questions without answers: What was the meaning of the playing cards?
What were the numerous cell phones found in his Padua apartment to be
used for? Why did he get involved in an escape attempt just when
preliminary hearings were reaching their culmination? Was this not a
revealing gesture? An admission of guilt?
All questions that will remain unanswered.
Sicilian held over playing card killings
By Rory Carroll - Guardian.co.uk
Sunday 18 February 2001
Italian police were last night questioning a
suspected double murderer who threatened to litter the city of Padua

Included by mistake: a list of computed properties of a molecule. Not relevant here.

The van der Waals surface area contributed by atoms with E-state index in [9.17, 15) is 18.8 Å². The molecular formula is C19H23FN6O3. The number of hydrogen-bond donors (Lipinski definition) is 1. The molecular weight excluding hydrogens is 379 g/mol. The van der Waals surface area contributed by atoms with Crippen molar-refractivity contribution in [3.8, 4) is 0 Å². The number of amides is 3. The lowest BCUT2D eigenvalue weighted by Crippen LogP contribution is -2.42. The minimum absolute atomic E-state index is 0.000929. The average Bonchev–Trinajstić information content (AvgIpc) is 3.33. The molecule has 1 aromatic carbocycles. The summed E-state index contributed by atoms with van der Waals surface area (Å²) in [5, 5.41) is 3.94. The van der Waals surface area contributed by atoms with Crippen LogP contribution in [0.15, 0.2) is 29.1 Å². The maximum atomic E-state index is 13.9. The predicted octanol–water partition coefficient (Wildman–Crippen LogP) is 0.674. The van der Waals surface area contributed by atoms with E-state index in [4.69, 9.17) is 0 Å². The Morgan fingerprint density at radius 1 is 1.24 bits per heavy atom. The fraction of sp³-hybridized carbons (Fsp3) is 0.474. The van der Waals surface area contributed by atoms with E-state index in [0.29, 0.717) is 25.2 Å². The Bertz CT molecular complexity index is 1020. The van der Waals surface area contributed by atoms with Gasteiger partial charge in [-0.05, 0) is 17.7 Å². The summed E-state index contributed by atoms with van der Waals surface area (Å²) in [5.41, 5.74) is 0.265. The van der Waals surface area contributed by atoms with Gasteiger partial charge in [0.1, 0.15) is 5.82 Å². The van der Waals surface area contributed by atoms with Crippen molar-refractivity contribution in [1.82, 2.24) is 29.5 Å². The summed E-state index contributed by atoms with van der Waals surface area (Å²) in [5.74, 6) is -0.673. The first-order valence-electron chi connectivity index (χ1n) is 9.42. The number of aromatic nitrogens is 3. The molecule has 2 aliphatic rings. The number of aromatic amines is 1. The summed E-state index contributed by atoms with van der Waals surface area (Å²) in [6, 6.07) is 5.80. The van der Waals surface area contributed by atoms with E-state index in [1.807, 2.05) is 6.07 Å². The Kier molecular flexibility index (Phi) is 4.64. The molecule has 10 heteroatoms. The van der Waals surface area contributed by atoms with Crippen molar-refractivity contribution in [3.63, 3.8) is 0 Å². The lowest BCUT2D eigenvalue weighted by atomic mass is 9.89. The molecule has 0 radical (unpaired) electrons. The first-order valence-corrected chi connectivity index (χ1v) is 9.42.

with the corpses of estate agents.
Michele Profeta, 53, a debt collector, was arrested
after allegedly taunting police with a series of clues thought to be
inspired by the novelist Patricia Cornwell. Police traced a series of
calls to Palermo, in Profeta's native Sicily, from public telephone
boxes which used the same phone card to contact the second victim, an
Profeta, who had lived in the northern university
town for years, was arrested on Friday night driving past the spot of
the first killing.
He denied the accusations and had not been charged by
last night. 'He denied even those things which to us seemed evidential,'
said prosecutor Paolo Luca.
Police said they found three pistols in his apartment,
which he shared with a girlfriend, one of which matched the calibre of
the murder weapon.
Stencils of the type used in three anonymous letters
to police and newspapers were discovered. The author threatened a
bloodbath unless 12bn lire (£3.9m) was paid.